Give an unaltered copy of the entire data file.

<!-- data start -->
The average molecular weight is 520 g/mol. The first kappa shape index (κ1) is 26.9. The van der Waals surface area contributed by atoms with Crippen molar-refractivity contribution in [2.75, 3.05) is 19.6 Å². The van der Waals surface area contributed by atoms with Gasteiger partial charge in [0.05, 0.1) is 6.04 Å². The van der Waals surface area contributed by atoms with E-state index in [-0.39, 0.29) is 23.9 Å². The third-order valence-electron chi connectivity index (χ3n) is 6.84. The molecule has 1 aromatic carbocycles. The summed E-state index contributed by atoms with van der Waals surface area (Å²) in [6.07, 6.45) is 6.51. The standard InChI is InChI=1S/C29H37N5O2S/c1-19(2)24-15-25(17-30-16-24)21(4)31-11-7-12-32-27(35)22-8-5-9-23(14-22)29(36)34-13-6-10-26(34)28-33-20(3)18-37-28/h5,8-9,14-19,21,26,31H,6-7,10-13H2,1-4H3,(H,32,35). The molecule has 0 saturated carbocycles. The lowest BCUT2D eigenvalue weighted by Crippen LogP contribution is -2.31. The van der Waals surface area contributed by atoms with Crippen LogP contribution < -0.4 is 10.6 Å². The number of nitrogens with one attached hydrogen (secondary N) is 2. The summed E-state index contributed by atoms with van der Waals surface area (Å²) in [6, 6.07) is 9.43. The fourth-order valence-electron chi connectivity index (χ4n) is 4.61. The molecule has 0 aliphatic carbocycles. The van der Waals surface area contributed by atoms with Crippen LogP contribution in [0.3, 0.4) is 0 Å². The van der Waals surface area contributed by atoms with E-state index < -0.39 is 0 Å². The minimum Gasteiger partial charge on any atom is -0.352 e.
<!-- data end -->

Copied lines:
The average molecular weight is 520 g/mol. The first kappa shape index (κ1) is 26.9. The van der Waals surface area contributed by atoms with Crippen molar-refractivity contribution in [2.75, 3.05) is 19.6 Å². The van der Waals surface area contributed by atoms with Gasteiger partial charge in [0.05, 0.1) is 6.04 Å². The van der Waals surface area contributed by atoms with E-state index in [-0.39, 0.29) is 23.9 Å². The third-order valence-electron chi connectivity index (χ3n) is 6.84. The molecule has 1 aromatic carbocycles. The summed E-state index contributed by atoms with van der Waals surface area (Å²) in [6.07, 6.45) is 6.51. The standard InChI is InChI=1S/C29H37N5O2S/c1-19(2)24-15-25(17-30-16-24)21(4)31-11-7-12-32-27(35)22-8-5-9-23(14-22)29(36)34-13-6-10-26(34)28-33-20(3)18-37-28/h5,8-9,14-19,21,26,31H,6-7,10-13H2,1-4H3,(H,32,35). The molecule has 0 saturated carbocycles. The lowest BCUT2D eigenvalue weighted by Crippen LogP contribution is -2.31. The van der Waals surface area contributed by atoms with Crippen LogP contribution < -0.4 is 10.6 Å². The number of nitrogens with one attached hydrogen (secondary N) is 2. The summed E-state index contributed by atoms with van der Waals surface area (Å²) in [6, 6.07) is 9.43. The fourth-order valence-electron chi connectivity index (χ4n) is 4.61. The molecule has 0 aliphatic carbocycles. The van der Waals surface area contributed by atoms with Crippen LogP contribution in [0.3, 0.4) is 0 Å². The van der Waals surface area contributed by atoms with E-state index < -0.39 is 0 Å². The minimum Gasteiger partial charge on any atom is -0.352 e.